Many PhD candidates feel they are not sufficiently prepared for their teaching duties, with one out of three giving lectures to students without any training at all.
PhD candidates are responsible for many of the lectures and tutorials given at the university, but they feel they are left to sink or swim when it comes to teaching. Joint research carried out by the Dutch National Students Association (ISO) and the PhD candidates Network of the Netherlands (PNN) revealed that 35 percent of the 257 PhD candidates surveyed had received no teacher training before they started teaching. Furthermore, half of those surveyed was dissatisfied with the guidance and support they subsequently received in their teaching duties.
The training sessions are usually very brief, with only a few PhD candidates receiving more extensive training consisting of more than a day. Nearly 90 percent felt that the opportunity to obtain what is referred to as a Basic Teaching Qualification (BTQ) should be made available to them. In practice, only 11 percent actually participate in parts of the BTQ track or the full BTQ track.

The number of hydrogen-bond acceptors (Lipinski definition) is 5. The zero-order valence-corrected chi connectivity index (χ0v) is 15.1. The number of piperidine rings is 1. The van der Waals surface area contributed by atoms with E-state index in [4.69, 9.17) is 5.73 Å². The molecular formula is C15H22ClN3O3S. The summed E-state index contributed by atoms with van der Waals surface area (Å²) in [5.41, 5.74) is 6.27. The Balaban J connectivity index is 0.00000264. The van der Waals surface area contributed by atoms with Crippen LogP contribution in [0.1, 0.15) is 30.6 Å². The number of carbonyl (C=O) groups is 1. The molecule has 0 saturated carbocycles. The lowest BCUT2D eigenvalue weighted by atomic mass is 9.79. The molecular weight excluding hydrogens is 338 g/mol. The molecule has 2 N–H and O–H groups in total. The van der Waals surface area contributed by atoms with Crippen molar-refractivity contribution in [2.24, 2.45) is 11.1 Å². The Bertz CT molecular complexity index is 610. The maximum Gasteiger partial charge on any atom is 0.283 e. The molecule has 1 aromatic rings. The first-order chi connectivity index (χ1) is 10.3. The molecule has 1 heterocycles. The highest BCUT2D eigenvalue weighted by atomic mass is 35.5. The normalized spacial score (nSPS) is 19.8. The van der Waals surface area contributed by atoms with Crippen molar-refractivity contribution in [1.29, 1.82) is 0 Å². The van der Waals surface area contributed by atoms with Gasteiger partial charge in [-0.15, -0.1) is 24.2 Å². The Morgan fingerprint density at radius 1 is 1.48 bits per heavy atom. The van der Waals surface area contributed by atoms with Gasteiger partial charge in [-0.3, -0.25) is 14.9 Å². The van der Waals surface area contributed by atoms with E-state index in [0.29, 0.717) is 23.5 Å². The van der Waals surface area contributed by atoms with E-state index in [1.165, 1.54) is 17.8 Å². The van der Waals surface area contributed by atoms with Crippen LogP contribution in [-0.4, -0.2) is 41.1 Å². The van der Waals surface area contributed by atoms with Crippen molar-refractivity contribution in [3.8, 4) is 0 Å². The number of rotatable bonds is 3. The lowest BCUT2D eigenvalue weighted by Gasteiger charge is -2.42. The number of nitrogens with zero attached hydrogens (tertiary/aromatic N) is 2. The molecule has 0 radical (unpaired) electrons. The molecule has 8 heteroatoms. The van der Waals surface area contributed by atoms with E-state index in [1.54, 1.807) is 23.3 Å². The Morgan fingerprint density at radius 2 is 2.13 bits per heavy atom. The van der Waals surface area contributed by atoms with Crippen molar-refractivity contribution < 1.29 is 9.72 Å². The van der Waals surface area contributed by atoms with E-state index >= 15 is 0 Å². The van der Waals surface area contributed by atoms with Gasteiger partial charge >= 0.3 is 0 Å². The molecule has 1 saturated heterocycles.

PhD candidates spend more time teaching
The research also revealed that 70 percent of those surveyed spend more time on teaching than stipulated in their contract. They mostly enjoy teaching and feel it is important. Lacking other options, they sometimes seek out training and support on their own.
‘Obligatory didactic training’
ISO and PNN want to make it obligatory for universities to offer didactic training to PhD candidates who need it. ISO board member Simon Theeuwes hopes that the many students taught by these PhD candidates will also reap the benefits of this proposal.